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          Spectacular Heineken St Maarten Regatta      Cache   Translate Page      
J/122 sailing Caribbean
J/122 and J/105s Collect Lots of Silverware!
(Simpson Bay, St. Maarten)- The 37-square-mile island of St. Maarten was first settled by the Arawaks and was discovered by Christopher Columbus on behalf of Spain in 1493. Columbus sighted the island on November 11th, the holy day of St. Martin of Tours, and so named the island after him. For the next 150 years the island was passed between Holland, England, France and Spain. The old stone forts that guard many of the island’s inlets are proof of the island’s turbulent past. In 1648, St. Maarten was peacefully divided between The Netherlands and France, and today is the smallest landmass in the world to be shared by two sovereign nations.

Continuing in the traditions of its seafaring heritage, the leadership on the island concluded they should invite yachtsmen from the Caribbean to enjoy their fun-loving approach to life and created the first St Maarten Regatta in 1980.  Now in its 39th year, the notion of having “Serious Fun” has evolved into the largest regatta on the winter Caribbean racing circuit- the wildly successful Heineken St. Maarten Regatta, sailed off Simpson Bay.
J/122 sailing St Maarten Heineken Regatta
The 2019 edition may be remembered as the “best ever” by the 110 teams and 1,500+ sailors; with simply amazing weather conditions all four days of the regatta from February 28th to March 3rd, Thursday to Sunday. All four days were marked by blazing sun, 10-20 kt tradewinds, 3-6 ft seas, and temperatures hovering in the low 80s.  Basically, postcard perfect, Chamber of Commerce sailing conditions.

Several J/Crews participated in this year’s event. The J/105s trounced their CSA 4 Racing class while the J/122s also pushed everyone hard in CSA 3 Racing class to collect more silverware for their trophy rooms! Following are the daily reports that outline the Serious Fun and hot racing action each day.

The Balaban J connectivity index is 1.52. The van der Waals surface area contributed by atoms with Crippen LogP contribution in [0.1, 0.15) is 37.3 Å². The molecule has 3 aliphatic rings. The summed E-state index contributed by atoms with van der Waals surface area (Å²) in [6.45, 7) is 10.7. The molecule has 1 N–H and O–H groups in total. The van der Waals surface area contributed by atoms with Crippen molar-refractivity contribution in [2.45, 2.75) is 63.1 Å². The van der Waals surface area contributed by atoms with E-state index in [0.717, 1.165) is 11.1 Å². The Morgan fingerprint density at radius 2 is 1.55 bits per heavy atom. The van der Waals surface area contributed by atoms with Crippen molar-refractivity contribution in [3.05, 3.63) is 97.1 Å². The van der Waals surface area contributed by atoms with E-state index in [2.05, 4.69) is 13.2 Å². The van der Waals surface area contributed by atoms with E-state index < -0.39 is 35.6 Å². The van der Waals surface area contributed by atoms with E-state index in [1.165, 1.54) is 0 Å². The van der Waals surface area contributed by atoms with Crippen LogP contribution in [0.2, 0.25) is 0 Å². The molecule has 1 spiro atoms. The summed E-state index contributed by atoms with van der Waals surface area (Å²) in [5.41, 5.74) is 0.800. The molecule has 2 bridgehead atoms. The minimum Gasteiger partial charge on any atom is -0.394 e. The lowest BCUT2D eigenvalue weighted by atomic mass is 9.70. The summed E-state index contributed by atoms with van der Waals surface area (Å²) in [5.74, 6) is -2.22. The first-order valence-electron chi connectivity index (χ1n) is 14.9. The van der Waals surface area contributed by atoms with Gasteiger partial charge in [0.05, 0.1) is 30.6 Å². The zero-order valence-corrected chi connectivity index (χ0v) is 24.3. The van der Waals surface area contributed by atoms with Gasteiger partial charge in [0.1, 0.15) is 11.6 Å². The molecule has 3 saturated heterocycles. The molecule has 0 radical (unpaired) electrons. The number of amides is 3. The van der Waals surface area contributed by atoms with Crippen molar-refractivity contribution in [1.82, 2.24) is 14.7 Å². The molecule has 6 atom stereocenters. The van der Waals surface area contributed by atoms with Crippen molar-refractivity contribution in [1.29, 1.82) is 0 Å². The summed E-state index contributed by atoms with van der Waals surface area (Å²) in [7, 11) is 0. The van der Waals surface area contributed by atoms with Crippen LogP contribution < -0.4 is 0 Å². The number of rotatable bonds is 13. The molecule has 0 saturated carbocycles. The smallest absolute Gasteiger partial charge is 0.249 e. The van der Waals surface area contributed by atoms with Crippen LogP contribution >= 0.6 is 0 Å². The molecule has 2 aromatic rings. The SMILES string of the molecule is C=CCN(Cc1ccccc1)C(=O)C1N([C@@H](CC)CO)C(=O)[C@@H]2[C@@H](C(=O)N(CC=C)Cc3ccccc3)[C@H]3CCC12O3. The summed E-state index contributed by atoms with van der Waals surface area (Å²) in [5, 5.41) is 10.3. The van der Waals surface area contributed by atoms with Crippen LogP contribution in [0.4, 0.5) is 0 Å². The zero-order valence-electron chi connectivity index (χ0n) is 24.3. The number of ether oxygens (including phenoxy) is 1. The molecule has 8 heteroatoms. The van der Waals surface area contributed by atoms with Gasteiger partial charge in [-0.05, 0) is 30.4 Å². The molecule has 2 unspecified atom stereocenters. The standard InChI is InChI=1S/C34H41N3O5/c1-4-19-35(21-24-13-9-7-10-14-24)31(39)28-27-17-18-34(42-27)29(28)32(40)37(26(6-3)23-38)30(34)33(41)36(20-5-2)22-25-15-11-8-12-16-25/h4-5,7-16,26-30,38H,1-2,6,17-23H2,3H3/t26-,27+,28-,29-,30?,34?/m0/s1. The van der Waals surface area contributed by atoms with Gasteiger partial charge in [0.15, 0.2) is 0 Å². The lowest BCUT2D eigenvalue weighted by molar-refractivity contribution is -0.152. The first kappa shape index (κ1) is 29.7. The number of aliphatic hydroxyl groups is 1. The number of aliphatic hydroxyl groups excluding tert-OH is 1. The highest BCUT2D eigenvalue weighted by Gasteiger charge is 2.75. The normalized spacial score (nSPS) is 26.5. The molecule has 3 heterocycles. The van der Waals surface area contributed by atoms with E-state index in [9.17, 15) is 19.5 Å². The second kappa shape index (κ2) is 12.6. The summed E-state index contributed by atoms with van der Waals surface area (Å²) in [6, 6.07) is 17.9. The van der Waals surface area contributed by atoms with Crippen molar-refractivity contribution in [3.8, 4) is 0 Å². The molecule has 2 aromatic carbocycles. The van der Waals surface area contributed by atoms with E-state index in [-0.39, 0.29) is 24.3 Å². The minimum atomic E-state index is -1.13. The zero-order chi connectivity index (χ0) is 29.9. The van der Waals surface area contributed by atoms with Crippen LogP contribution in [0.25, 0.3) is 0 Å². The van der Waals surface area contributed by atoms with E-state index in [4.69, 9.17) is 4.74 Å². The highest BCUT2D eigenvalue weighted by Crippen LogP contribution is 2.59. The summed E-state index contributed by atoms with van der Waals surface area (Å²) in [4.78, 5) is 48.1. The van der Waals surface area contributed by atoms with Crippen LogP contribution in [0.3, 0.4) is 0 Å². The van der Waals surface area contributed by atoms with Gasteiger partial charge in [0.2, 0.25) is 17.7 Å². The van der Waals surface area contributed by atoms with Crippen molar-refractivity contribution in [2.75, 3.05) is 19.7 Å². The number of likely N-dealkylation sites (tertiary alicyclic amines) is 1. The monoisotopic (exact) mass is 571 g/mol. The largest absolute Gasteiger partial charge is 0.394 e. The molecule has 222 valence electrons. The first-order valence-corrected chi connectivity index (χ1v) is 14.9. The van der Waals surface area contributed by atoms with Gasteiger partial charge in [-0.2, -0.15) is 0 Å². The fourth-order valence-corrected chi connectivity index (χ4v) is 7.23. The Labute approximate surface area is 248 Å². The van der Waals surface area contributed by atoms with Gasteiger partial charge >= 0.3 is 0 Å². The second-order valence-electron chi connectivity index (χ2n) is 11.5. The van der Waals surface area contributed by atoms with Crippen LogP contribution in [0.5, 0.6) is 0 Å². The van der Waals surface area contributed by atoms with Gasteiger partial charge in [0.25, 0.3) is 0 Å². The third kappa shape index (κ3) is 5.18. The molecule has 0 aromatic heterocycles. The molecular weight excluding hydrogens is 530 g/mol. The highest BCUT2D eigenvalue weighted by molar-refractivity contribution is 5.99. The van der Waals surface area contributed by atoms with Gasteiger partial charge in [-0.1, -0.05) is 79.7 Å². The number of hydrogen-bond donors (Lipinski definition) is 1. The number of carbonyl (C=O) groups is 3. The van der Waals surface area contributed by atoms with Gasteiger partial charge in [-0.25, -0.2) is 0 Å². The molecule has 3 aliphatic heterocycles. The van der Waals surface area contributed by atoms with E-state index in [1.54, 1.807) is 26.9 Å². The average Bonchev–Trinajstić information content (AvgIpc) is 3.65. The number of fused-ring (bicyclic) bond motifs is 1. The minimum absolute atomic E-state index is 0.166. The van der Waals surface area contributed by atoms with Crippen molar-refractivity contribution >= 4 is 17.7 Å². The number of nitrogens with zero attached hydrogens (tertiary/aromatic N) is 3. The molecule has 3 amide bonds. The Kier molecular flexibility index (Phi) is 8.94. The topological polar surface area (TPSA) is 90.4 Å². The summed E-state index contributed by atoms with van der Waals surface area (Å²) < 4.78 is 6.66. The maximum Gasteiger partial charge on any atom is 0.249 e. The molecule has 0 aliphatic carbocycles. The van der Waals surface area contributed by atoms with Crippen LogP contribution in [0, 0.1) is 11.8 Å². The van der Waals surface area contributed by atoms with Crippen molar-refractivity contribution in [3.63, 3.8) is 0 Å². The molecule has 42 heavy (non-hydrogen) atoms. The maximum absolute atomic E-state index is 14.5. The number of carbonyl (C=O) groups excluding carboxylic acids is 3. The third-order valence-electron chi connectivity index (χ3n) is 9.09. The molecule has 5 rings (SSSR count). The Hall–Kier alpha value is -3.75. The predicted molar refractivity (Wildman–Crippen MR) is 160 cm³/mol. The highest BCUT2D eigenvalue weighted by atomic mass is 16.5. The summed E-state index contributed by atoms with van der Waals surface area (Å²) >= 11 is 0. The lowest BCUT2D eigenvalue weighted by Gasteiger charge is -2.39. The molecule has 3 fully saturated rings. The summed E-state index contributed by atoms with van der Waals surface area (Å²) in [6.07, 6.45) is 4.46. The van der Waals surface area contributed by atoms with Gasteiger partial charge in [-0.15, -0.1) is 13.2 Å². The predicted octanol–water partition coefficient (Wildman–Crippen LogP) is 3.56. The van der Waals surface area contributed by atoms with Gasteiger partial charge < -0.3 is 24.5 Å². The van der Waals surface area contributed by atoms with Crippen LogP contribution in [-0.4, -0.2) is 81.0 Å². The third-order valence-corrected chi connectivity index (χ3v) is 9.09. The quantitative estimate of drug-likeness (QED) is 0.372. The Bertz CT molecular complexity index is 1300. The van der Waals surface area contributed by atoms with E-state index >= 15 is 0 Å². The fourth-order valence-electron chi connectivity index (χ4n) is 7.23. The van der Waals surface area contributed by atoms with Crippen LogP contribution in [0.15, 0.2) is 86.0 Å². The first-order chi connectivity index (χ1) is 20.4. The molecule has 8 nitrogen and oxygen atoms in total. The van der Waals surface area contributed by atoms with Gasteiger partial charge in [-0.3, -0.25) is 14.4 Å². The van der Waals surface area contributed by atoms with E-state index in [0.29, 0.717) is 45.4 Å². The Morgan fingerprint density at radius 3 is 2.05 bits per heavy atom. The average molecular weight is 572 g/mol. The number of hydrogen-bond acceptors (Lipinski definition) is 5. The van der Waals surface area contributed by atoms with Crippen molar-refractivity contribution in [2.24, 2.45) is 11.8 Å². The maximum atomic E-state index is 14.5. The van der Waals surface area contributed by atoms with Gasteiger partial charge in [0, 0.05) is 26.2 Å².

J/145 sailing off St Maarten in Caribbean
Day 1- Almost Perfect Sailing?
With near perfect conditions, the start of the regatta saw the fleet streaming out through the bridge in time for the race starts.  Boats set their sails as they headed towards the three separate start areas.  The wind, which had been fairly steady at 14 knots, piped up, sending some 20 knot gusts through the fleet, making for some white knuckle excitement amongst the crews.

In Marigot Bay, the ORC Performance fleet, along with the CSA classes 1, 2 and 3 had been set a windward-leeward course, which led to some extremely close competitive racing. A unique feature of the St. Maarten Heineken Regatta is that all classes finish at the Heineken mark, close to the famous lifting bridge into the lagoon and the Port de Plaisance Marina where the majority of the boats are moored.  By 3pm, the boats were lining up to get through the bridge, with the customary celebrations, dancing and fancy dress to entertain the crowds, many with a welcome cold Heineken in hand!

After recuperating from the RORC Caribbean 600 Race, the J/145 KATARA, skippered by Roger Gatewood from St Petersburg, FL, managed a solid performance on the opening day in the seven-boat CSA 2 Racing class.  His largely Tampa Bay crew pulled off a 3rd and 4th to be sitting in third place.

Similarly, Pam Baldwin’s J/122 LIQUID from Antigua started off somewhat emphatically with a bullet in their first race of the eight-boat CSA 3 Racing class.  That opening gambit was followed up by a 4th in race two to close the day sitting in third position on the podium sitting just one point from first place.